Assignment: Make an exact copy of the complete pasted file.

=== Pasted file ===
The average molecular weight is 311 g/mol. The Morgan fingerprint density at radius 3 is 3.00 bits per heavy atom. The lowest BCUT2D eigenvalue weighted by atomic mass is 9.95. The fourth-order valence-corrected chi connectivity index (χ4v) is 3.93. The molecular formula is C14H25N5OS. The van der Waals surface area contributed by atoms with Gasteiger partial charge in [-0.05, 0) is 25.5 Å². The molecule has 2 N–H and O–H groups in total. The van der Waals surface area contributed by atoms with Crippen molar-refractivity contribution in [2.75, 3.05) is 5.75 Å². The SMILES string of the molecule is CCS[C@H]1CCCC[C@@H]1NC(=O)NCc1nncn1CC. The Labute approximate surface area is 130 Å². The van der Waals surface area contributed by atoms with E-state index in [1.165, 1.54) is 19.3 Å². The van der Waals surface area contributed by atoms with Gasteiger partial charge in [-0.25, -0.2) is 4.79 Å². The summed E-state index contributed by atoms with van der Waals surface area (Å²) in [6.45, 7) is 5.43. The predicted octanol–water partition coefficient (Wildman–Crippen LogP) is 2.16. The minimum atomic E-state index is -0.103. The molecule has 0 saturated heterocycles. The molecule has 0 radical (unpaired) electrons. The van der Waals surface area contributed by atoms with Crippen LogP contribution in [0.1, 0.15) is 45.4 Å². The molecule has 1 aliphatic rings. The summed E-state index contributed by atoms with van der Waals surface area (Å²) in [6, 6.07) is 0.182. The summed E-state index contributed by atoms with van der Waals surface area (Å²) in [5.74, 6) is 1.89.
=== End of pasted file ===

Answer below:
The average molecular weight is 311 g/mol. The Morgan fingerprint density at radius 3 is 3.00 bits per heavy atom. The lowest BCUT2D eigenvalue weighted by atomic mass is 9.95. The fourth-order valence-corrected chi connectivity index (χ4v) is 3.93. The molecular formula is C14H25N5OS. The van der Waals surface area contributed by atoms with Gasteiger partial charge in [-0.05, 0) is 25.5 Å². The molecule has 2 N–H and O–H groups in total. The van der Waals surface area contributed by atoms with Crippen molar-refractivity contribution in [2.75, 3.05) is 5.75 Å². The SMILES string of the molecule is CCS[C@H]1CCCC[C@@H]1NC(=O)NCc1nncn1CC. The Labute approximate surface area is 130 Å². The van der Waals surface area contributed by atoms with E-state index in [1.165, 1.54) is 19.3 Å². The van der Waals surface area contributed by atoms with Gasteiger partial charge in [-0.25, -0.2) is 4.79 Å². The summed E-state index contributed by atoms with van der Waals surface area (Å²) in [6.45, 7) is 5.43. The predicted octanol–water partition coefficient (Wildman–Crippen LogP) is 2.16. The minimum atomic E-state index is -0.103. The molecule has 0 saturated heterocycles. The molecule has 0 radical (unpaired) electrons. The van der Waals surface area contributed by atoms with Crippen LogP contribution in [0.1, 0.15) is 45.4 Å². The molecule has 1 aliphatic rings. The summed E-state index contributed by atoms with van der Waals surface area (Å²) in [6, 6.07) is 0.182. The summed E-state index contributed by atoms with van der Waals surface area (Å²) in [5.74, 6) is 1.89.